Oracle Squeaks Out Growth, Promises Revenues from Sun
April 5, 2010 Timothy Prickett Morgan
As the second-largest provider of application software in the world and now a server maker with aspirations of selling integrated systems, Oracle is now, by definition, a direct competitor to the AS/400 and its progeny. And how well or poorly it does, financially as well as technically, matters to i For Business shops. Because for a lot of the larger i shops that account for the bulk of the platform’s revenues these days, the next stop if they don’t continue to invest in IBM gear is a move to an Oracle platform.
While The Four Hundred was on hiatus, Oracle reported its financial results for the third quarter of fiscal 2010 ended in February, and sales of Oracle’s products minus Sun rose by 7 percent. Including one month of sales attributable to Sun, Oracle’s revenues were up 17 percent, to $6.4 billion. (Accounting rules allow Oracle to count the Sun sales as growth, but if you wanted to be fair and accurate, Oracle would have to show how this compared to the same month a year ago, or all merged companies would be require to backcast their financials for one year to show what the real growth was–or was not.) Oracle said that Sun contributed $273 million in hardware systems sales since the $7.4 billion Sun acquisition closed at the end of January, and another $185 million came in for hardware support. In total, including software and services, Sun brought Oracle $596 million in revenues during the quarter, which is where 10 points of 17 point revenue growth for the quarter came from.
By virtue of its application software business, Oracle has become a bellwether for the IT industry despite the fact that it is dwarfed by the size of IBM and Hewlett-Packard, and is still a lot smaller than Microsoft; Cisco Systems, the true server wannabe that is starting from scratch instead of buying its way in like Oracle, is a bit larger than Oracle and has not gone all the way to wanting to sell applications as well as iron. Cisco may yet get there. Imagine a combined SAP and Cisco? Stranger things have happened. Like Oracle buying Sun, for instance. Or IBM deciding not to.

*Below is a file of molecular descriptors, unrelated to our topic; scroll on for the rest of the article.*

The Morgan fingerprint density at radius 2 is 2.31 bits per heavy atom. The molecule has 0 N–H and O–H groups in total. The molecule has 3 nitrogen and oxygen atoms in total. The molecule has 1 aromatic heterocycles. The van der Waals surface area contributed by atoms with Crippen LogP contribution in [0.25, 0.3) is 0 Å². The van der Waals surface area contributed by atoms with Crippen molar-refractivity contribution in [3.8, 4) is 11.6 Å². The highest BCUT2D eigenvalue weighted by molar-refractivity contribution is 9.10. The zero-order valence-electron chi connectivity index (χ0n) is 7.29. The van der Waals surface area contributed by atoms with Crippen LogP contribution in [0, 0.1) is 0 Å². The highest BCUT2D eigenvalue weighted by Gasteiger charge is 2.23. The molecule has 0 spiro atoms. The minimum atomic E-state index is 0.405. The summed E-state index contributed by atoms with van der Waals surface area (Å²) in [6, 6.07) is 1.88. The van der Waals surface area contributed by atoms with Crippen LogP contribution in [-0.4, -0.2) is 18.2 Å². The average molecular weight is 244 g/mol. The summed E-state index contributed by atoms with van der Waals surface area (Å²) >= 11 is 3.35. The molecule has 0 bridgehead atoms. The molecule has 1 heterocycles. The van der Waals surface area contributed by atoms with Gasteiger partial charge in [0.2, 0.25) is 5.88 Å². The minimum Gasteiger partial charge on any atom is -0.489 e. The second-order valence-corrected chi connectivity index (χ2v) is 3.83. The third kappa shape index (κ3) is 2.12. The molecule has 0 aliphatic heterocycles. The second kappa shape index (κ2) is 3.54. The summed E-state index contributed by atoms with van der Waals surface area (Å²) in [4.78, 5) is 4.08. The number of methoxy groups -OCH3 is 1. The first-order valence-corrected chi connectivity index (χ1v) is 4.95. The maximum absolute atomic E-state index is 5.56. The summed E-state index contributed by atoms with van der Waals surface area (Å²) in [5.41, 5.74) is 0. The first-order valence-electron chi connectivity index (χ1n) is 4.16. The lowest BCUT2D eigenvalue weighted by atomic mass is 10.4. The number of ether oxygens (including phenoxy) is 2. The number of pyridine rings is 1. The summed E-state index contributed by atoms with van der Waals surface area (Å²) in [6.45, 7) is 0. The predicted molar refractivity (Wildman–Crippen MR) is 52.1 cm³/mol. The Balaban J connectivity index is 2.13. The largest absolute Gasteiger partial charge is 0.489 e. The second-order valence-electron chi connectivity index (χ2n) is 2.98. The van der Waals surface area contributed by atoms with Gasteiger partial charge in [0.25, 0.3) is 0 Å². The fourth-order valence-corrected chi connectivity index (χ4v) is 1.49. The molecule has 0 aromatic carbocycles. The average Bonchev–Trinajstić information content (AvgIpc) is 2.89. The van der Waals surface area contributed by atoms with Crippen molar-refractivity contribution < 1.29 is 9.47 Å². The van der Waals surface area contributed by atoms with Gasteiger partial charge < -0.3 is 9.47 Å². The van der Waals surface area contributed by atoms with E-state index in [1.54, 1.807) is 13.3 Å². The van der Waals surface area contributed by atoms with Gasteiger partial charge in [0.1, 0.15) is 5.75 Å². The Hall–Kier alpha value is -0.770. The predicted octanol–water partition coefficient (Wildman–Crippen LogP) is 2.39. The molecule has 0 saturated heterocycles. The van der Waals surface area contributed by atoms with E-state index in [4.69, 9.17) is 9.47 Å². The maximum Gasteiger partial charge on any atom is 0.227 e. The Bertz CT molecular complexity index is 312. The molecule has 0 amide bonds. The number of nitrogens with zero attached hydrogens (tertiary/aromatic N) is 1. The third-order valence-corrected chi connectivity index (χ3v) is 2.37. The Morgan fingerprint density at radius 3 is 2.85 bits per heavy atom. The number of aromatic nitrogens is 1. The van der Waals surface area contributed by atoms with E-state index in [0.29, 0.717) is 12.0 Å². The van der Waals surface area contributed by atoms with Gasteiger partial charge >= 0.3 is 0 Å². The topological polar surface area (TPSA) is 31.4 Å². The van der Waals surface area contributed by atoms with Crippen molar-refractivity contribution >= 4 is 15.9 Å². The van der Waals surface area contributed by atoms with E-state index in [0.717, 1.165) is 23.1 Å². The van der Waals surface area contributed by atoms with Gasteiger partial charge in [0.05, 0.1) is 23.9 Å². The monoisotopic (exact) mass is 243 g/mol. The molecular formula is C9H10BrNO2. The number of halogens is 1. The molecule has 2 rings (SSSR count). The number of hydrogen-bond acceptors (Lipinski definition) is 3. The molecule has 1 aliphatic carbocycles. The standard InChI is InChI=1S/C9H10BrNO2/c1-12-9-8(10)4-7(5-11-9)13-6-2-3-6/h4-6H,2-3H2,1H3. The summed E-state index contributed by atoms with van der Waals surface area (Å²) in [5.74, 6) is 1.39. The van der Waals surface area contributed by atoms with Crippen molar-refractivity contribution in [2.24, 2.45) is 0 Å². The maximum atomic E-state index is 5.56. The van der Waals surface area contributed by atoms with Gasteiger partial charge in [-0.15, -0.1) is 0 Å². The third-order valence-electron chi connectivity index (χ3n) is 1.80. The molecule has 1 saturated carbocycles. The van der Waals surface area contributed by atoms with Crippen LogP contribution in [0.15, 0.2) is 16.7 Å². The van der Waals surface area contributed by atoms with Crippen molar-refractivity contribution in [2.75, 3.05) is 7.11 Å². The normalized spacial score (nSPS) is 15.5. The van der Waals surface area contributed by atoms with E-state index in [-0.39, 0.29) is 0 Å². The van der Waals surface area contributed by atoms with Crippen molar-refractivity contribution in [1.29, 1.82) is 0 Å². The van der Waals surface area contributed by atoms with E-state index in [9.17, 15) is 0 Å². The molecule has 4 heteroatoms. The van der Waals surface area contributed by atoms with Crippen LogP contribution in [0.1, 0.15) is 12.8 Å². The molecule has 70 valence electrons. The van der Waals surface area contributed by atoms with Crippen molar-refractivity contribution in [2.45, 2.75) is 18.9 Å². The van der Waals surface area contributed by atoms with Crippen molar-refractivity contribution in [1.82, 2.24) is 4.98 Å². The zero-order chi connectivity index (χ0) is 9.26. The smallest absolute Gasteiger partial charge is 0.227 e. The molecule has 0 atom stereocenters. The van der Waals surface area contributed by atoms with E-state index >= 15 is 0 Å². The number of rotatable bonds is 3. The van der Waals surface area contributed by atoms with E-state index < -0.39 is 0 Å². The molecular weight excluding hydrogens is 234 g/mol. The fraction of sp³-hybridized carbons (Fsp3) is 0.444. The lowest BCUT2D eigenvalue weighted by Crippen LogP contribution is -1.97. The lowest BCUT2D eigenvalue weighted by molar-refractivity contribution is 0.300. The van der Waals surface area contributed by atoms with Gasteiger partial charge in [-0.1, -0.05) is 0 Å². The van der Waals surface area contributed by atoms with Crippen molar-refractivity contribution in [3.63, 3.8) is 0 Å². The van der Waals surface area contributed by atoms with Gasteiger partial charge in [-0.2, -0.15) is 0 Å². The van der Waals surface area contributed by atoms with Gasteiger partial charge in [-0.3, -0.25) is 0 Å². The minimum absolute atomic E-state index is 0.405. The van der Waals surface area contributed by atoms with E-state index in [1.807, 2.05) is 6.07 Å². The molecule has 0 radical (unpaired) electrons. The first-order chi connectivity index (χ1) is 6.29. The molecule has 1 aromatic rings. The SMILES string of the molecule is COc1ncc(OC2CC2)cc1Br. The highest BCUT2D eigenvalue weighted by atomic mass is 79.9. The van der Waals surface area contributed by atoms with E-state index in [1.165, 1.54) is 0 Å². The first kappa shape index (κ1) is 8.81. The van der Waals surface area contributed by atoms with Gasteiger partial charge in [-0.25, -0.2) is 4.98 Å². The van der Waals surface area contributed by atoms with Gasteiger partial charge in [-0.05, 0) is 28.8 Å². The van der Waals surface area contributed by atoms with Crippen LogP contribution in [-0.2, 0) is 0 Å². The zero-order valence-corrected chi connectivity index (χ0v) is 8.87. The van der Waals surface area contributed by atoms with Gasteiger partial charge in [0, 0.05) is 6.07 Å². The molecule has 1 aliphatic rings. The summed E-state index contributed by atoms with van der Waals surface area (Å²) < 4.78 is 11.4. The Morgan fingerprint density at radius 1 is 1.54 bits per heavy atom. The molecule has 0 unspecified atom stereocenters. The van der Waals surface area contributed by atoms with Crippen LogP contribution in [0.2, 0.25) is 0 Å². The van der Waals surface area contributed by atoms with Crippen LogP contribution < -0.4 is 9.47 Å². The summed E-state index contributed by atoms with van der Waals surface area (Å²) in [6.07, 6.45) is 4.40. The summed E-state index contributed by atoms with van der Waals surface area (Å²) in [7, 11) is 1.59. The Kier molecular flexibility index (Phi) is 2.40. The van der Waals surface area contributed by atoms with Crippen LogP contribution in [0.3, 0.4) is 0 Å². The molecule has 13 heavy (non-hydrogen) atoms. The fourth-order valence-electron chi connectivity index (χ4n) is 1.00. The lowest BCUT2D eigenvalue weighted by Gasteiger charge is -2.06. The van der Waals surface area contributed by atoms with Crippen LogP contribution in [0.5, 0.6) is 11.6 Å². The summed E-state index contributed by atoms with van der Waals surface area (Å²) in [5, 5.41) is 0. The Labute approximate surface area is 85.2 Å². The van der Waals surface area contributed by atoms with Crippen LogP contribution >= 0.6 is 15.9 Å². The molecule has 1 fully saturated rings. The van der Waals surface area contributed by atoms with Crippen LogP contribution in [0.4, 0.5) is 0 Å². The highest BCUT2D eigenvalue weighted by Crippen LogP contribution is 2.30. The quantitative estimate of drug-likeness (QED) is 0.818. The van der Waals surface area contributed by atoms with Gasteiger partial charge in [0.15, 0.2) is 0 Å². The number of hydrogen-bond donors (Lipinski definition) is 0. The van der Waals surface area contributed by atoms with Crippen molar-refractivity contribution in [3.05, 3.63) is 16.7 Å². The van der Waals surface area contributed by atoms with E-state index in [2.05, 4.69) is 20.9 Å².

In the fiscal third quarter, Oracle booked $1.7 billion in new software license sales, up 10 percent, and only $46 million of that came from Sun products. (Sun had more or less stopped selling software, taking its products open source and relying on support contracts for revenue.) Software license updates and product support revenues came to $3.3 billion in the quarter, an uptick of 13 percent compared to the year-ago quarter.
Non-GAAP operating income, excluding Sun, was $1.9 billion, up 9 percent. But Oracle booked $306 million in restructuring charges and $34 million in acquisition costs relating to the Sun deal, and that chewed into net earnings, which only rose by 10 percent, to $1.2 billion.
Safra Catz, one of the two co-presidents of Oracle, said in a conference call with Wall Street analysts that the Sun unit would have hardware sales of $1.2 billion to $1.3 billion in the fiscal second quarter ending in May, and added that Oracle still believed it could extract $1.5 billion in operating margins out of the Sun business in the first 12 months following the acquisition and $2 billion in the year after that.
One way Oracle is confident that it can do this is that it is stopping selling products that helped Sun get revenues but did nothing at all for profits. So, for instance, Oracle is winding down the high-end disk array partnership with Hitachi, and it will very likely be very picky about how many different X64 servers it brings to market, too. The Sun unit is now building systems as orders come in, not building up inventory, which cuts down on costs even if it means slightly longer lead times on deliveries. The Oracle sales force is taking control of the top several thousand Sun accounts, too, and hardware sales reps are being compensated based on the profit margins of their deals, as all of Oracle’s other sales reps peddling software and services are. Oracle also walked away from some big supercomputer deals that would have made nice press releases, but no money.
To think that Sun was run by a Stanford MBA and a McKinsey consultant. This all seems like pretty obvious and necessary changes from the outside. Small wonder Sun’s egotistical top brass had to sell the company. They don’t appear to have known how to run it. I often joked that Sun was merely a means by which a lot of Silicon Valley researchers could get paychecks from something that smelled like a university but gave stock options. I had not realized how close I was in that assessment.
Now that it is part of Oracle, Sun is very dangerous indeed. We’ll see if IBM truly appreciates just how bad a move it was to let Sun out of its grip. I still don’t think IBM understands the threat that Windows NT was to the company, and that was a decade and a half ago. History does not repeat itself always, of course; It’s not like it has post traumatic stress disorder. But people–and companies–do behave in consistent ways. IBM has a habit of not understanding threats to its business, and Oracle has a habit of making acquisitions and making money.